Subject: Re: [boost] gcc-4.4.0 and boost::optional is giving (spurious?) strict-aliasing warnings
From: Giovanni Piero Deretta (gpderetta_at_[hidden])
Date: 2009-05-15 18:42:35
On Fri, May 15, 2009 at 9:11 PM, Fernando Cacciola
[ the following text was by me]
>> IIRC aliasing rules talk about dynamic types of objects: roughly, you
>> can access a memory location only with a type which is the same as the
>> *dynamic type* of that location or as a char array.
>> Boost optional does an explicit placement new of the stored type on
>> the buffer
> Via a char*, so the placement new is merely taking the address of a suitably
> aligned memory b'lock.
>> which changes the dynamic type of the buffer
> Just for the record, no it doesn't.
Wait, how it doesn't?
It uses placement new. The lifetime of an object, and thus its type
begins at the new expression and ends when deleted. Initially the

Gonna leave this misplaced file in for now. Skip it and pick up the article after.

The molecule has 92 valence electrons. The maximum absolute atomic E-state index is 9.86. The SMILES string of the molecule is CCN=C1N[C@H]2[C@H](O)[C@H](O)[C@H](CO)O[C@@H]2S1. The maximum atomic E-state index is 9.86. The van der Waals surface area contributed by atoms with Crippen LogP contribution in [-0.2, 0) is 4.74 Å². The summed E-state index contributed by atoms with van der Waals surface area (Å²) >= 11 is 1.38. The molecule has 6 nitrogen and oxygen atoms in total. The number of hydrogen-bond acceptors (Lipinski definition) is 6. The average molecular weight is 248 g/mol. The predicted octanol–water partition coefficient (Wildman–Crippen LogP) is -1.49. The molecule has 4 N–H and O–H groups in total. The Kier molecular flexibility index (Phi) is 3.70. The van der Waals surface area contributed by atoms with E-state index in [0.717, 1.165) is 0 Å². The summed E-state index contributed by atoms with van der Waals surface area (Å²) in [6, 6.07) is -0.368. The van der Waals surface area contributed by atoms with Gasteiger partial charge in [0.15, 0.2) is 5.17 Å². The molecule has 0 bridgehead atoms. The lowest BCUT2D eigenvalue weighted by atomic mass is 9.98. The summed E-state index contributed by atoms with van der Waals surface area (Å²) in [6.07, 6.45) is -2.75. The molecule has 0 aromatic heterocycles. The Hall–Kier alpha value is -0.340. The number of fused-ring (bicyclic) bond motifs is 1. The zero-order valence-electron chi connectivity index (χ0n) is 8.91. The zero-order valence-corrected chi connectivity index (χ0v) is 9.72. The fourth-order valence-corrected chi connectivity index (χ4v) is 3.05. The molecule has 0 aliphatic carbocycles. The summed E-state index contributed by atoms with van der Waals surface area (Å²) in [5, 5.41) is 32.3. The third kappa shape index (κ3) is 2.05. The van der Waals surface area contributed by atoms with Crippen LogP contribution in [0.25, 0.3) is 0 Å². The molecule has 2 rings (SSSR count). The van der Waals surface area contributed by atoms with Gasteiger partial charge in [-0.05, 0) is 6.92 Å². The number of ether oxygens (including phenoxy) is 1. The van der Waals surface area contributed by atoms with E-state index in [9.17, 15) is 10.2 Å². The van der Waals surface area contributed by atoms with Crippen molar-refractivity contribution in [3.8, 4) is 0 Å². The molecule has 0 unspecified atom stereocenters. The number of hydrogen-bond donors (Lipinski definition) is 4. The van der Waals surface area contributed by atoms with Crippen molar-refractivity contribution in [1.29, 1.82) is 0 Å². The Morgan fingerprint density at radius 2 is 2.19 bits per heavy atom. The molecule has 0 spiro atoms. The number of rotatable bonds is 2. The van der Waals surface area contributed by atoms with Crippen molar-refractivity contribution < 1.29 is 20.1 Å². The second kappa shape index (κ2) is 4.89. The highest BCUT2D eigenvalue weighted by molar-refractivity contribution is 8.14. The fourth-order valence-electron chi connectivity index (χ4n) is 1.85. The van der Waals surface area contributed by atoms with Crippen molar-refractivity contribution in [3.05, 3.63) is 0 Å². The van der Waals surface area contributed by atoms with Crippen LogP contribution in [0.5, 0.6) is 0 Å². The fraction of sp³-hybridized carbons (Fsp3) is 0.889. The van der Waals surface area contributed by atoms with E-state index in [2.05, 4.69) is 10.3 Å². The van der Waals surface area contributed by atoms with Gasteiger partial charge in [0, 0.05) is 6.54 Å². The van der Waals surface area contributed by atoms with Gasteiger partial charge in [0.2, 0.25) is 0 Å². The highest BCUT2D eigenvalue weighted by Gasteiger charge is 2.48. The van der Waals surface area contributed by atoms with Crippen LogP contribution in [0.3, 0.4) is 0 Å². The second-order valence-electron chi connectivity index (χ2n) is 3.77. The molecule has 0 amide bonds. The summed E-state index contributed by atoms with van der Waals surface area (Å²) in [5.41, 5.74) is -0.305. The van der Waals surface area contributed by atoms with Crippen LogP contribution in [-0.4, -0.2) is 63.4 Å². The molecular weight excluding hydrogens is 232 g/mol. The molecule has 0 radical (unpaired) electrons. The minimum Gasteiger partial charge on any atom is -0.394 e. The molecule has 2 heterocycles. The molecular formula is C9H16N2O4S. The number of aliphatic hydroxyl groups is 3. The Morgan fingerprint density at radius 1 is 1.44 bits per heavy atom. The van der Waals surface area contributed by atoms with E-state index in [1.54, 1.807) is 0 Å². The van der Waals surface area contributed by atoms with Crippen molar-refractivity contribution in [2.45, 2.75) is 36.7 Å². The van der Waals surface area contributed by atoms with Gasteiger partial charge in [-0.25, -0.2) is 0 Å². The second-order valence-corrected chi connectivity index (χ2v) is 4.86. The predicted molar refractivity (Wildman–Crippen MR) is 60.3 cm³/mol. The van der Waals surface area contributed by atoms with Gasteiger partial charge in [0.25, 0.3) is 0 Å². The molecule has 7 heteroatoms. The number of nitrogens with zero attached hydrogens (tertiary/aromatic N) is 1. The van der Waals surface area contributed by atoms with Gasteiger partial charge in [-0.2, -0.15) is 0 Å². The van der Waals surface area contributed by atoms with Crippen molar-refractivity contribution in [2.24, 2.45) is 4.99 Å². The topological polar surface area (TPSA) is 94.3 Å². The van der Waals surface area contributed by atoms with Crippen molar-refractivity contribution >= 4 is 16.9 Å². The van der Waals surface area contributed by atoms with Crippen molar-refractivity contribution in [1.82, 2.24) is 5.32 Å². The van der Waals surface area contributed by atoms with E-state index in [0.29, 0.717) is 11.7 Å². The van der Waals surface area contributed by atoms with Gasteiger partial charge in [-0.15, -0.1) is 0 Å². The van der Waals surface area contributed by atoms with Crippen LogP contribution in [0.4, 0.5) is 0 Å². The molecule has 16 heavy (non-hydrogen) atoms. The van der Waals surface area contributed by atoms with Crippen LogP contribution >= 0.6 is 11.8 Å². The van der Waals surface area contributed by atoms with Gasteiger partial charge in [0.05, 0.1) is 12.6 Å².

buffer of an optional<T> certainly hasn't type T (in fact, being an
union, the type would be undetermined until the first store to a
member of the union), but when placement new T is used and the object
is constructed, the buffer certainly has type T. As the type is a
property of the object, when the object is deleted, the buffer
certainly no longer has that type. So I think you can say that, in
optional at least, placement new changes the type of the buffer, from
undetermined to T.
Am I missing something?
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